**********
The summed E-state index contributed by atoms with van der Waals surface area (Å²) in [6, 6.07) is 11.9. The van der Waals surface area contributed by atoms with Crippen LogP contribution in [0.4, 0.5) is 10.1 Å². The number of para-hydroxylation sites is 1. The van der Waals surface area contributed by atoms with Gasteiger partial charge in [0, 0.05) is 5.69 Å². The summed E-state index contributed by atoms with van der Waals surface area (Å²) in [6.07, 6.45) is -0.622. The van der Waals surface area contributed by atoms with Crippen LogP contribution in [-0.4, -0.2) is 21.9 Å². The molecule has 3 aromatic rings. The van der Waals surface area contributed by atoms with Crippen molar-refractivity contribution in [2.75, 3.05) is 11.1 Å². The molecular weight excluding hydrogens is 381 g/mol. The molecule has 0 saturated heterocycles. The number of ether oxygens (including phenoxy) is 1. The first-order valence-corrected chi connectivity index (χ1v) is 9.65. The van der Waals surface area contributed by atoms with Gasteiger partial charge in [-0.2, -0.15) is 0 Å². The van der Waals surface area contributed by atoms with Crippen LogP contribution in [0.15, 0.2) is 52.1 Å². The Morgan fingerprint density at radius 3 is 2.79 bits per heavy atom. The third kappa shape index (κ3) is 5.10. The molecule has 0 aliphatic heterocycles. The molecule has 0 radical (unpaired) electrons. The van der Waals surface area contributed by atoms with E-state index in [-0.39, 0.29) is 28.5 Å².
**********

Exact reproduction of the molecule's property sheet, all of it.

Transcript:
The summed E-state index contributed by atoms with van der Waals surface area (Å²) in [6, 6.07) is 11.9. The van der Waals surface area contributed by atoms with Crippen LogP contribution in [0.4, 0.5) is 10.1 Å². The number of para-hydroxylation sites is 1. The van der Waals surface area contributed by atoms with Gasteiger partial charge in [0, 0.05) is 5.69 Å². The summed E-state index contributed by atoms with van der Waals surface area (Å²) in [6.07, 6.45) is -0.622. The van der Waals surface area contributed by atoms with Crippen LogP contribution in [-0.4, -0.2) is 21.9 Å². The molecule has 3 aromatic rings. The van der Waals surface area contributed by atoms with Crippen molar-refractivity contribution in [2.75, 3.05) is 11.1 Å². The molecular weight excluding hydrogens is 381 g/mol. The molecule has 0 saturated heterocycles. The number of ether oxygens (including phenoxy) is 1. The first-order valence-corrected chi connectivity index (χ1v) is 9.65. The van der Waals surface area contributed by atoms with Gasteiger partial charge in [-0.2, -0.15) is 0 Å². The van der Waals surface area contributed by atoms with Crippen LogP contribution in [0.15, 0.2) is 52.1 Å². The Morgan fingerprint density at radius 3 is 2.79 bits per heavy atom. The third kappa shape index (κ3) is 5.10. The molecule has 0 aliphatic heterocycles. The molecule has 0 radical (unpaired) electrons. The van der Waals surface area contributed by atoms with E-state index in [-0.39, 0.29) is 28.5 Å².